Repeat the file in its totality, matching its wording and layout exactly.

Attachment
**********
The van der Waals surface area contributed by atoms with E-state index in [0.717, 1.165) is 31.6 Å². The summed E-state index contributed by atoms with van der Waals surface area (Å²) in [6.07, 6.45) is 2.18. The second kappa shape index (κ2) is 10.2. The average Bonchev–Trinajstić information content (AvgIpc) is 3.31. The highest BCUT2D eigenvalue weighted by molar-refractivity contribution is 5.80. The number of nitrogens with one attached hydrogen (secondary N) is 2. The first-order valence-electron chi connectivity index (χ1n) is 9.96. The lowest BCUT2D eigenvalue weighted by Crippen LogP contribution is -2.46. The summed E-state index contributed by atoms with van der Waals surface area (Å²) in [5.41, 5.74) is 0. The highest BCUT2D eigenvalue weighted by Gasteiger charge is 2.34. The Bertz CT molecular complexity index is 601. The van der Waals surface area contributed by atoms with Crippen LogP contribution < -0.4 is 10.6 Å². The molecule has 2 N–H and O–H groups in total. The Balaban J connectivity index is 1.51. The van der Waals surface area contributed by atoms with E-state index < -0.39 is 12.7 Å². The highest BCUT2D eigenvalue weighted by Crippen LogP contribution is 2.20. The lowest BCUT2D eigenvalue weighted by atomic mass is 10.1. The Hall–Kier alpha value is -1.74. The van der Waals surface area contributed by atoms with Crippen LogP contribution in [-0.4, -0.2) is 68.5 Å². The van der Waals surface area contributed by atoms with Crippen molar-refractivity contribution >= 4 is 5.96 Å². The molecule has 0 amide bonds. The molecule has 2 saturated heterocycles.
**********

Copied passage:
The van der Waals surface area contributed by atoms with E-state index in [0.717, 1.165) is 31.6 Å². The summed E-state index contributed by atoms with van der Waals surface area (Å²) in [6.07, 6.45) is 2.18. The second kappa shape index (κ2) is 10.2. The average Bonchev–Trinajstić information content (AvgIpc) is 3.31. The highest BCUT2D eigenvalue weighted by molar-refractivity contribution is 5.80. The number of nitrogens with one attached hydrogen (secondary N) is 2. The first-order valence-electron chi connectivity index (χ1n) is 9.96. The lowest BCUT2D eigenvalue weighted by Crippen LogP contribution is -2.46. The summed E-state index contributed by atoms with van der Waals surface area (Å²) in [5.41, 5.74) is 0. The highest BCUT2D eigenvalue weighted by Gasteiger charge is 2.34. The Bertz CT molecular complexity index is 601. The van der Waals surface area contributed by atoms with Crippen LogP contribution < -0.4 is 10.6 Å². The molecule has 2 N–H and O–H groups in total. The Balaban J connectivity index is 1.51. The van der Waals surface area contributed by atoms with E-state index < -0.39 is 12.7 Å². The highest BCUT2D eigenvalue weighted by Crippen LogP contribution is 2.20. The lowest BCUT2D eigenvalue weighted by atomic mass is 10.1. The Hall–Kier alpha value is -1.74. The van der Waals surface area contributed by atoms with Crippen LogP contribution in [-0.4, -0.2) is 68.5 Å². The van der Waals surface area contributed by atoms with Crippen molar-refractivity contribution >= 4 is 5.96 Å². The molecule has 0 amide bonds. The molecule has 2 saturated heterocycles.